Imagine that there was a way to get 70% of the benefit of the plug-in hybrid systems found in Toyotas and Hondas for just 30% of the cost? If claims from Delphi and Bosch are to be believed, those are exactly the kind of results car companies can expect if they adopt the new, 48 volt electrical systems they have developed.
The new Delphi/Bosch drive systems use a 48 volt lithium ion battery along with electronic controllers for the battery and hybrid powertrain, a DC/DC converter, and an electrically driven turbocharger for the vehicle’s internal combustion engine, according to Ward’s Automotive.
The watchwords in the automotive industry today are fuel economy (in the US) and emissions (in Europe). Government regulations will put enormous pressure on manufacturers to find new ways to raise gas mileage and lower carbon dioxide emissions by 2020. In the end, electric cars will probably be the solution, but they will not represent the majority of cars on the road for at least 15 years or more. In the meantime, many car makers will rely on plug-in hybrid technology to help them meet the more stringent regulations- and this new tech might play a big part.
Mary Gustanski, vice president for engineering and program management at Delphi, says the European market will be first to adopt the new 48 volt mild hybrid systems because new emissions regulations go into effect there in 2021. She thinks China, with its intractable pollution problems in its cities, won’t be far behind. When higher fuel economy standards hit the US in 2025, mild hybrids that use versions of Bosch’s thermal management systems might be in demand in America, too.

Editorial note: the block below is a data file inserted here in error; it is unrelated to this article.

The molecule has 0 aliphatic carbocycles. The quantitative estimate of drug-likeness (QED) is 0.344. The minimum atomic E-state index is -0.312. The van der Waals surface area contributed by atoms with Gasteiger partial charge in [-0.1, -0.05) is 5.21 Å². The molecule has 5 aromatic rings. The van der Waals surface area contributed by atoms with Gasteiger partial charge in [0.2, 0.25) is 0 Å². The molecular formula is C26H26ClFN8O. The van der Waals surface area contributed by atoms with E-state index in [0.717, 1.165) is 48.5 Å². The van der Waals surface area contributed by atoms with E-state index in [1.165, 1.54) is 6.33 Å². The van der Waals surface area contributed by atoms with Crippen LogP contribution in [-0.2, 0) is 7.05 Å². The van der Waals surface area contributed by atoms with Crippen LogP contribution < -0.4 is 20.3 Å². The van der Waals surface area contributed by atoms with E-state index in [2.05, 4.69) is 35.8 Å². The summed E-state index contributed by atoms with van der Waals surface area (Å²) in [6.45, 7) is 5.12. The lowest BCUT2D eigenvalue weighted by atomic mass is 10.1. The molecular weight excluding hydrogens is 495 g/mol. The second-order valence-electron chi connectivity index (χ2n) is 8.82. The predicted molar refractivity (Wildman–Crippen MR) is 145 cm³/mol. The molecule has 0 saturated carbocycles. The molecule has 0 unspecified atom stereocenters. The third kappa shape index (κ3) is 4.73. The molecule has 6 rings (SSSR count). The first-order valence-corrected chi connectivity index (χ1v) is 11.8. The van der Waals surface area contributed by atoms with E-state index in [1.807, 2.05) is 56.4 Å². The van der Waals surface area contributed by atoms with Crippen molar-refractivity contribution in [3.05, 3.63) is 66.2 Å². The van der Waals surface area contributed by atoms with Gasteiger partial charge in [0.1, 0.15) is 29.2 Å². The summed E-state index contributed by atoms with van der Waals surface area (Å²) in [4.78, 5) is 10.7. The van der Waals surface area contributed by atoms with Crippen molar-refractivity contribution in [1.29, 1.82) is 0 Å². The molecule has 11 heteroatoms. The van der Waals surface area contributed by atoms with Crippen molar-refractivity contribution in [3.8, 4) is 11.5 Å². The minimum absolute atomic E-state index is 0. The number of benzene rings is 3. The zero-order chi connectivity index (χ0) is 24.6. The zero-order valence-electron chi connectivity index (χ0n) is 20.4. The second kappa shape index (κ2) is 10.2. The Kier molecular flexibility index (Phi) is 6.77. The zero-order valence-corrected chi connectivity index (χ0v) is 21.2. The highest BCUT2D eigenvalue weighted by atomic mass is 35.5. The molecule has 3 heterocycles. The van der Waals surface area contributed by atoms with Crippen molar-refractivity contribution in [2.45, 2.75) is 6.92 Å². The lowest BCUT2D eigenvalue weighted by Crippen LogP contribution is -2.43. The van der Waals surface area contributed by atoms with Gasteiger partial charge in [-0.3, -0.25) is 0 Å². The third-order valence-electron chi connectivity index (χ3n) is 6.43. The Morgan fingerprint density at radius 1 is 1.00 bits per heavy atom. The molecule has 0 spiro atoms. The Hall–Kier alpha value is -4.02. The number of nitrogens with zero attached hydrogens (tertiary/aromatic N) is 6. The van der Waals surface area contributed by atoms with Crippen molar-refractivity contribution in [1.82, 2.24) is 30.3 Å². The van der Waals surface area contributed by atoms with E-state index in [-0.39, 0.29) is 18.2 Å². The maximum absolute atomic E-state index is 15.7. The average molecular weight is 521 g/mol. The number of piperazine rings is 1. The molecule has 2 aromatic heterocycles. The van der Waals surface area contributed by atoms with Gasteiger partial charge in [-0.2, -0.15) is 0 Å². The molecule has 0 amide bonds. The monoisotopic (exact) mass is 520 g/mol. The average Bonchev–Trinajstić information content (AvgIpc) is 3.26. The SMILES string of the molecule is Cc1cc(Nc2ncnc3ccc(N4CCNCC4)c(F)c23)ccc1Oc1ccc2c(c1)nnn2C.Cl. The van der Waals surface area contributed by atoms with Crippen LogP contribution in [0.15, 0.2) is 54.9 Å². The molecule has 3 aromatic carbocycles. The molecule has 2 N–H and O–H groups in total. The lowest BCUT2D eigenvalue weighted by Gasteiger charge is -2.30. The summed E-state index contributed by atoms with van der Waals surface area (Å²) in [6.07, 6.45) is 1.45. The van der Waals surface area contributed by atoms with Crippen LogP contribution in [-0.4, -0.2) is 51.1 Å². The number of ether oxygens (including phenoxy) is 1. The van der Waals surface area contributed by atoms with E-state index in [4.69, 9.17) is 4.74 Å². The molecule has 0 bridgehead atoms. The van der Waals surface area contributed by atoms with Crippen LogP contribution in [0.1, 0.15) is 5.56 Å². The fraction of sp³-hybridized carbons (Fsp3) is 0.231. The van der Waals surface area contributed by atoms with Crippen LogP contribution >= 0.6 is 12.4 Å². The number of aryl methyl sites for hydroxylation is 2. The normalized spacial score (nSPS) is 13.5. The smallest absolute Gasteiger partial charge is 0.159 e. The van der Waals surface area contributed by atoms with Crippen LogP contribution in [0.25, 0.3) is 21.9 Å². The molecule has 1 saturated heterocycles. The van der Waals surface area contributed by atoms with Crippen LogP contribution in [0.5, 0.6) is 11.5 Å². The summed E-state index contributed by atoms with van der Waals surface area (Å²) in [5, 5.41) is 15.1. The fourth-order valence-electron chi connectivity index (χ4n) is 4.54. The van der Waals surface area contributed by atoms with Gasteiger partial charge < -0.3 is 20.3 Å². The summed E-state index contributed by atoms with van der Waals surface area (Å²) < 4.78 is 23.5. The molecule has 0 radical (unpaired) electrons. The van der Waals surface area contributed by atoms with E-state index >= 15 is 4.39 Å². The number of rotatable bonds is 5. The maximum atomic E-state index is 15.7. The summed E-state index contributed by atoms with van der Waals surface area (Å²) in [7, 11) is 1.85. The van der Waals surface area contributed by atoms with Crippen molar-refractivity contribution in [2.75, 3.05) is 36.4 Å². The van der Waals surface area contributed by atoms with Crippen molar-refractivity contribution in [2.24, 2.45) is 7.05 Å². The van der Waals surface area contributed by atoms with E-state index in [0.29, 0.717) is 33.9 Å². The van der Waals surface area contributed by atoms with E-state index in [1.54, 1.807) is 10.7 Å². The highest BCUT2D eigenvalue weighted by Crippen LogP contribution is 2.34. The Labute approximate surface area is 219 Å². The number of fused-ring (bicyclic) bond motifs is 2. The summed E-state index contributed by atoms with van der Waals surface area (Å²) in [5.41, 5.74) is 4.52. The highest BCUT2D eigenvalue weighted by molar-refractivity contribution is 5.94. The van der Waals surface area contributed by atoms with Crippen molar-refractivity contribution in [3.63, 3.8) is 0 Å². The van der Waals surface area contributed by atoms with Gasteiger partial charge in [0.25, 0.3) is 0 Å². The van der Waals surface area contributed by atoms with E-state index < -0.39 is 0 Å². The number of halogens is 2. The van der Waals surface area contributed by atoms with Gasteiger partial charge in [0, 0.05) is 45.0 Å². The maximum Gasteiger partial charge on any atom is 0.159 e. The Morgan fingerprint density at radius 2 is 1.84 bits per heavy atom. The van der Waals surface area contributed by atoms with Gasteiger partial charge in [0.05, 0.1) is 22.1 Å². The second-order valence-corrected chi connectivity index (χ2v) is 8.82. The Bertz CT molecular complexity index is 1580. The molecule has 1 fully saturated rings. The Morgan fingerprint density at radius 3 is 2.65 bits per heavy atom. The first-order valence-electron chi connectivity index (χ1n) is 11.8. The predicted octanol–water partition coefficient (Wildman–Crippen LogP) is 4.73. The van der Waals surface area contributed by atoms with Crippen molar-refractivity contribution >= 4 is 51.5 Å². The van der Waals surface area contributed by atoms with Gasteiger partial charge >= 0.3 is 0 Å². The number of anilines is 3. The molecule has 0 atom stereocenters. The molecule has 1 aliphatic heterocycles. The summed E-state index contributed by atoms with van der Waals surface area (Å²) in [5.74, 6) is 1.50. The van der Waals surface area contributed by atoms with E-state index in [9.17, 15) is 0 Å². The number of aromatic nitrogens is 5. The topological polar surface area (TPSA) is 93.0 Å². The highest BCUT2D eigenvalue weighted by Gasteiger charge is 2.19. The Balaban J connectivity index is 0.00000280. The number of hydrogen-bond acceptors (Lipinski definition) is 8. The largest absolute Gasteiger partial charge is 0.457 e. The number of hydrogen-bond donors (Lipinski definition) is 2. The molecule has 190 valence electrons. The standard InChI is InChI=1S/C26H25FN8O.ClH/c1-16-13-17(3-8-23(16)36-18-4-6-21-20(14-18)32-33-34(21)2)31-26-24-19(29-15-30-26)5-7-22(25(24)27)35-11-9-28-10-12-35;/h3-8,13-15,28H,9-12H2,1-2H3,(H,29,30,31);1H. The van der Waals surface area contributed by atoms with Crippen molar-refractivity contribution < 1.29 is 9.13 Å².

At first, says Delphi, the systems will have an inverter that steps down the voltage to 12 volts for traditional uses such as starter motors, electric windows, entertainment systems and climate control systems. But as manufacturers become more familiar with the 48 volt standard, Delphi expects more and more of them will switch over their entire electrical system to 48 volts. That will make it possible for more auxiliary systems like coolant pumps and air conditioning compressors to be powered by electricity instead of driven by the engine. Figuring out how to make the engine do less work will further boost economy and lower emissions.
The Bosch system would include a small electric motor to provide assistance to the gasoline engine under some circumstances, such as moving away from a complete stop. Bosch says the motor could also be used to power autonomous parking controlled by a smartphone app, according to Green Car Reports.
One big advantage of a 48 volt system is that it does not require expensive and heavy safety shielding the way a full plug-in or electric propulsion system does. Those systems often operate at up to 600 volts. Saving weight will be a crucial part of meeting coming regulatory standards. Delphi plans to show off its mild hybrid system, along with autonomous driving technology it has developed, at the Consumer Electronics Show in Las Vegas that begins January 5.